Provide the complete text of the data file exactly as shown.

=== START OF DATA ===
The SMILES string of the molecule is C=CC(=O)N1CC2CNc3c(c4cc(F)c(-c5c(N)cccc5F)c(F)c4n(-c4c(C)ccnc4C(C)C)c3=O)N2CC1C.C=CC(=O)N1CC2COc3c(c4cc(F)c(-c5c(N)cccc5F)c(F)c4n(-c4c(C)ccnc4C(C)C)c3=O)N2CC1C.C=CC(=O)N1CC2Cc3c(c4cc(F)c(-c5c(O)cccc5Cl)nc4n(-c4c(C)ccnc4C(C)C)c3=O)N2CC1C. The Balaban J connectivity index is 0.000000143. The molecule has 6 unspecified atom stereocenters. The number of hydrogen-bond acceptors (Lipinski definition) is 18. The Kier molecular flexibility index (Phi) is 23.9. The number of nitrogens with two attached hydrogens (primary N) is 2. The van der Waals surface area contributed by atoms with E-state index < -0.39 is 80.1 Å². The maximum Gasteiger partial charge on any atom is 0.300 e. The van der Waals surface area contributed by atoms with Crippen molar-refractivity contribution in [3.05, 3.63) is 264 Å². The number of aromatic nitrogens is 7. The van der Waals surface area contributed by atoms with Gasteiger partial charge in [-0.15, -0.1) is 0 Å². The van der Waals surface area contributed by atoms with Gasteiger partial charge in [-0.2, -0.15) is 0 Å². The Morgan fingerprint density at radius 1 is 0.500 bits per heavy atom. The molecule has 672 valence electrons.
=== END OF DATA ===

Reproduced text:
The SMILES string of the molecule is C=CC(=O)N1CC2CNc3c(c4cc(F)c(-c5c(N)cccc5F)c(F)c4n(-c4c(C)ccnc4C(C)C)c3=O)N2CC1C.C=CC(=O)N1CC2COc3c(c4cc(F)c(-c5c(N)cccc5F)c(F)c4n(-c4c(C)ccnc4C(C)C)c3=O)N2CC1C.C=CC(=O)N1CC2Cc3c(c4cc(F)c(-c5c(O)cccc5Cl)nc4n(-c4c(C)ccnc4C(C)C)c3=O)N2CC1C. The Balaban J connectivity index is 0.000000143. The molecule has 6 unspecified atom stereocenters. The number of hydrogen-bond acceptors (Lipinski definition) is 18. The Kier molecular flexibility index (Phi) is 23.9. The number of nitrogens with two attached hydrogens (primary N) is 2. The van der Waals surface area contributed by atoms with E-state index < -0.39 is 80.1 Å². The maximum Gasteiger partial charge on any atom is 0.300 e. The van der Waals surface area contributed by atoms with Crippen molar-refractivity contribution in [3.05, 3.63) is 264 Å². The number of aromatic nitrogens is 7. The van der Waals surface area contributed by atoms with Gasteiger partial charge in [-0.15, -0.1) is 0 Å². The van der Waals surface area contributed by atoms with Gasteiger partial charge in [-0.2, -0.15) is 0 Å². The Morgan fingerprint density at radius 1 is 0.500 bits per heavy atom. The molecule has 672 valence electrons.